When people expect a huge tax refund on their W-2, it’s normally because they’ve listed fewer independents than they typically have. Financial experts advise against this because you’re leaving money for the federal government. Here’s an example. A family of 5 might claim just two dependents to ensure that he gets a refund and doesn’t owe any money.
Since Social Security and Medicare taxes increased this year to 6.2%, you might see a decrease in your paycheck. To offset this, a family of 5 could claim 5 people, and while their tax refund wouldn’t be great the following year, they would have more money to spend in that year’s time span.
When it comes to a big tax refund, some people may be tempted to go out and buy big items or use the money irresponsibly. Financial experts say that you should save or invest the money you receive in your tax returns. The best way to use the money is to pay off any debts you may have incurred throughout the year. Credit card debt is the first type of debt you should be looking to pay off. In the long run, $5,000 with an interest rate of 30% is not a pretty sight.
The best thing you can do with your tax refund is to use it responsibly and learn how to spend money wisely. Use it on life savings, start an emergency fund, add it to your retirement savings, or start a business if you’re feeling good. The best thing you can do is to help your future self with your tax refund.
FAQ’s Regarding The Difference Between Federal Accepted and Approved Tax Returns
From the time it says “Accepted” to “Approved,” it can take up to a couple of days. (usually) There are a few exceptions to this.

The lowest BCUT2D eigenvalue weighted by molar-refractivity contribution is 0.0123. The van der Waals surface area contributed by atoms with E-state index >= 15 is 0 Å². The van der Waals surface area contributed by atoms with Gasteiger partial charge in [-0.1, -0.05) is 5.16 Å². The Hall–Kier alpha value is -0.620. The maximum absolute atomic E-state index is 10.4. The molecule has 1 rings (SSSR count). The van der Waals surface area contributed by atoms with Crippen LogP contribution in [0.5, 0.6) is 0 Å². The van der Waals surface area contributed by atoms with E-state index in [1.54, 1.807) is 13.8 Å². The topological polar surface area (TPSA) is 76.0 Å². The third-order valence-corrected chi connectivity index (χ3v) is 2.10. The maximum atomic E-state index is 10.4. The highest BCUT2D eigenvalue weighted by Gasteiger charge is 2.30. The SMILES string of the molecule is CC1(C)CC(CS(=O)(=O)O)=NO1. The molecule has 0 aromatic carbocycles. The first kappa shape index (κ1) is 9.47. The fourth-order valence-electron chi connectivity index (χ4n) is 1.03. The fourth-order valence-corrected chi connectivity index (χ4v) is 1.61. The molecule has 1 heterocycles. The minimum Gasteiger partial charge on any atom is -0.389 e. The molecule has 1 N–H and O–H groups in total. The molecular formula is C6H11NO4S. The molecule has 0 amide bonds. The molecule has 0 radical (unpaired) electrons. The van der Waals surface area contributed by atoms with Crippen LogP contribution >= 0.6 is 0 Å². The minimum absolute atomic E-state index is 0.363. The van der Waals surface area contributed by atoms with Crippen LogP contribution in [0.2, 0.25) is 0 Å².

- The first and most common errors are inaccurate or missing information, simple math errors, or missing signatures or attachments.
- Taxpayers who claim they earn income tax credit (EITC) or child tax credit (CTC) may also experience delays even if their returns are filed correctly. Claiming these credits can slow down the process because it will give the IRS time to deal with any fraudulent charges.
As we went over, “Accepted” means that it’s out of your hands and into the government’s hands. The first thing they look at before approving your refund is to look at things like unpaid back taxes or unpaid child support. If they find any outstanding debt, they can often reduce the amount of your refund to cover the outstanding amount.
Once they have satisfied that you have no outstanding debt, they will approve and send you a refund.
When filing taxes, it’s important that you stick to the strict set of rules that the IRS implements. If no rules or regulations are broken, the IRS can not reject a refund once it has been accepted.
When a tax refund is approved, this means that the IRS has processed your return and approved your refund. The IRS will now directly deposit your refund in your bank account or if specially requested, send your refund in the mail.
The IRS now issues refunds every business day. Monday – Friday (Holidays are Exceptions) Due to the IRS auditing system changes, they no longer adhere to a schedule as they did in previous years.